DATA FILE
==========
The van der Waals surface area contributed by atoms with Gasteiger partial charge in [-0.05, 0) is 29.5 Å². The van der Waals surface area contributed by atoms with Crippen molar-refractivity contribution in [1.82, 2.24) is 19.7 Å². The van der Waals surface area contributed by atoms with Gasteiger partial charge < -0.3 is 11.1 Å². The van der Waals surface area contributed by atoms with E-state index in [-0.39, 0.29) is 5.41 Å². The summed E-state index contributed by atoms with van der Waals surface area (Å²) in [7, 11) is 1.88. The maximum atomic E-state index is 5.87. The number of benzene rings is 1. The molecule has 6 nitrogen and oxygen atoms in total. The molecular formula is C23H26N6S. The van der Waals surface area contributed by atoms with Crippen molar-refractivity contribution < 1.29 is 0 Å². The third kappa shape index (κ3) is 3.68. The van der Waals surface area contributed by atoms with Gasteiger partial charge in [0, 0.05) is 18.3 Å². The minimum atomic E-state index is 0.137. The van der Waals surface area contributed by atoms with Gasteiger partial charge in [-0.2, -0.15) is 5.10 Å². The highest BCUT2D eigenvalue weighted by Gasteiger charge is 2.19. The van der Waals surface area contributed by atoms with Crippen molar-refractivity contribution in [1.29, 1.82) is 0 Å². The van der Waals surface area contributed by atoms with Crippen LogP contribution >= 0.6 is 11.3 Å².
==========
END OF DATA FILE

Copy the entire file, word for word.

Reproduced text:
The van der Waals surface area contributed by atoms with Gasteiger partial charge in [-0.05, 0) is 29.5 Å². The van der Waals surface area contributed by atoms with Crippen molar-refractivity contribution in [1.82, 2.24) is 19.7 Å². The van der Waals surface area contributed by atoms with Gasteiger partial charge < -0.3 is 11.1 Å². The van der Waals surface area contributed by atoms with E-state index in [-0.39, 0.29) is 5.41 Å². The summed E-state index contributed by atoms with van der Waals surface area (Å²) in [7, 11) is 1.88. The maximum atomic E-state index is 5.87. The number of benzene rings is 1. The molecule has 6 nitrogen and oxygen atoms in total. The molecular formula is C23H26N6S. The van der Waals surface area contributed by atoms with Crippen molar-refractivity contribution < 1.29 is 0 Å². The third kappa shape index (κ3) is 3.68. The van der Waals surface area contributed by atoms with Gasteiger partial charge in [0, 0.05) is 18.3 Å². The minimum atomic E-state index is 0.137. The van der Waals surface area contributed by atoms with Gasteiger partial charge in [-0.2, -0.15) is 5.10 Å². The highest BCUT2D eigenvalue weighted by Gasteiger charge is 2.19. The van der Waals surface area contributed by atoms with Crippen molar-refractivity contribution in [1.29, 1.82) is 0 Å². The van der Waals surface area contributed by atoms with Crippen LogP contribution >= 0.6 is 11.3 Å².